It can be incredibly difficult to decide what to do with a loved one’s remains, especially if they were your child. You want to make the best choice for their resting place. While you may have heard about cremation a thousand times, you may now know exactly what it is or how it works. To help you make this tough decision during your time of grief, we’ll help you understand a little more about the process before you choose what to do with your baby’s ashes.
While you may have read or heard lots of stories about the history of cremation, one thing is for sure: this practice started over two millennia ago. Yet somehow, it always comes to us as a mystery. After all, we never really get to see what goes on after the body enters the chamber. But understanding cremation more can help relax your imagination and feel more comfortable with the idea.
Nowadays, crematories make use of industrial furnaces called retorts, which are chambers specifically designed for the process. The whole routine takes around two to three hours, but before that, the crematory will first ensure that the body has been properly identified and authorised for cremation and that it is placed in an appropriate container, such as a casket or rigid cardboard. They will also see to it that the deceased is treated with the utmost care and respect and that the operator is safe.
After the cremation, the remains will be pulverised, thus turning them into ashes, and placed in a container known as an urn. In most cases, the family of the departed will be permitted to view the cremation, but space is usually limited and the family may have to work with the facility on how many people may be allowed.
Cremated remains are referred to as “ashes,” but they are technically particles of the body mixed with equally fragmented remnants of the container and other byproducts of the combustion. When a baby is cremated, it produces about 88 cubic inches of ashes, depending on their size as well as the specific technique used by the crematory.
Cremation vs. Burial
Cremation and in-ground burial both act on the body but in unique ways. Cremation is essentially the application of heat, while a burial affects the body through decomposition.
You may have to consider a few things when deciding between the two, such as cost, family and religious traditions, and other factors that may be unique to you. After all, there’s no one else who can make the best decision for your sweet little one but you.
There are many reasons why cremation is highly favoured by families who’ve lost their angels. First, it gives them more options for managing their grief. As opposed to burial, cremation lets them keep their beloved close by in an urn, memorial jewellery, or in place that’s meaningful to them.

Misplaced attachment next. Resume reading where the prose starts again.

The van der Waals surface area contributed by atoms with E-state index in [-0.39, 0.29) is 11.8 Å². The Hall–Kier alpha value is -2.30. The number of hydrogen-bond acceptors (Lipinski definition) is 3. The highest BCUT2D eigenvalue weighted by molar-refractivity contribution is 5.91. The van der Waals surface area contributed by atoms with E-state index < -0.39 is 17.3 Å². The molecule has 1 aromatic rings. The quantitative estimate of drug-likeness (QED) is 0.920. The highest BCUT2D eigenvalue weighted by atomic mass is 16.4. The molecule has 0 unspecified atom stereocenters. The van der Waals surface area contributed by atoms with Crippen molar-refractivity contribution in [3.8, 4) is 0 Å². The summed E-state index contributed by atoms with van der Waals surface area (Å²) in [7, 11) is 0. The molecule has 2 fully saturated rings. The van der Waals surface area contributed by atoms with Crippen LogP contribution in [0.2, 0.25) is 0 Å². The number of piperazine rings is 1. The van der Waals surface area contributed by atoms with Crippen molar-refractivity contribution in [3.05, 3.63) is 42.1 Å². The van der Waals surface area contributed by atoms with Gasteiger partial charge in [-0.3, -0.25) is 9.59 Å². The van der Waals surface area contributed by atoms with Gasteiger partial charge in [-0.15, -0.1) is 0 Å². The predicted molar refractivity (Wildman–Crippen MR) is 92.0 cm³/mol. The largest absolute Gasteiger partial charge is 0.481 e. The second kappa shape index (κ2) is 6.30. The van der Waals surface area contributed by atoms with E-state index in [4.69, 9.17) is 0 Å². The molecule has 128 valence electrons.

Another reason is cost-effectiveness. Compared to a traditional burial, cremation does not require cemetery fees, headstone charges, a casket and gravesite, and so on. Of course, there’s the obvious benefit of environmental friendliness.
There’s no need to purchase a plot of land because, unlike a burial, and the precious baby’s cremains will be portable. If the family ever decides to move, they will never have to leave a part of them behind.
What to Do With Your Baby’s Ashes
If you just lost your little bundle of joy and are thinking of cremation, there are plenty of choices to consider, giving you more control with your healing and moving on.
One common option is to interr your baby’s ashes in a permanent location, like a cemetery, a columbarium, or private land. If you’re religious, this should be a good way to continue the tradition of giving human ashes a safe and permanent place to rest.
Direct cremation for an infant allows you to plan your memorial service or celebration of life with your dear one’s ashes. You can design the ceremony any which way you prefer and anytime and anywhere instead of in the crematorium.
Scattering of Ashes
By far the most popular option yet in the UK is to scatter cremains, usually somewhere important to the departed or their family. While this sounds simple, it requires quite a bit of planning too. For example, you probably won’t want to do it in a busy area, and you may want this time to be very solemn. You might choose a quiet place where there’s only you, people close to you, and your baby’s ashes.
The good news is there are professional services that can do the planning for you. One important reason to hire them is the fact that they’re knowledgeable and experienced about clear-cut laws and guidelines that must be followed.
For example, in the UK, you may not scatter ashes on land if you don’t have the landowner’s permission or are violating particular environmental policies that apply. So who decides where or how you may scatter your beloved’s cremains? In the UK, this job is generally reserved for the funeral director or the signatory in the cremation application form. Generally, there are a few places in the UK where you can lay your baby to rest.
The Family’s Gravesite
This is probably the most obvious place where your baby’s cremains can be scattered without posing any issues if you own exclusive burial rights to it. Otherwise, you may need to renew a lapsed contract or ask the new owner for consent.
Body of Water
Scattering your loved one’s ashes in the water won’t need a license or permission from anybody. However, you need to follow some very strict guidelines of the Environmental Agency, such as making sure everything scattered with the ashes is biodegradable, and that you are at least one kilometre upstream of water collection sites.
You must also be far enough from beaches and other places where people swim, and make sure to scatter the cremains on a temperate day, holding the urn not too far from the water so the ashes don’t get blown into your faces.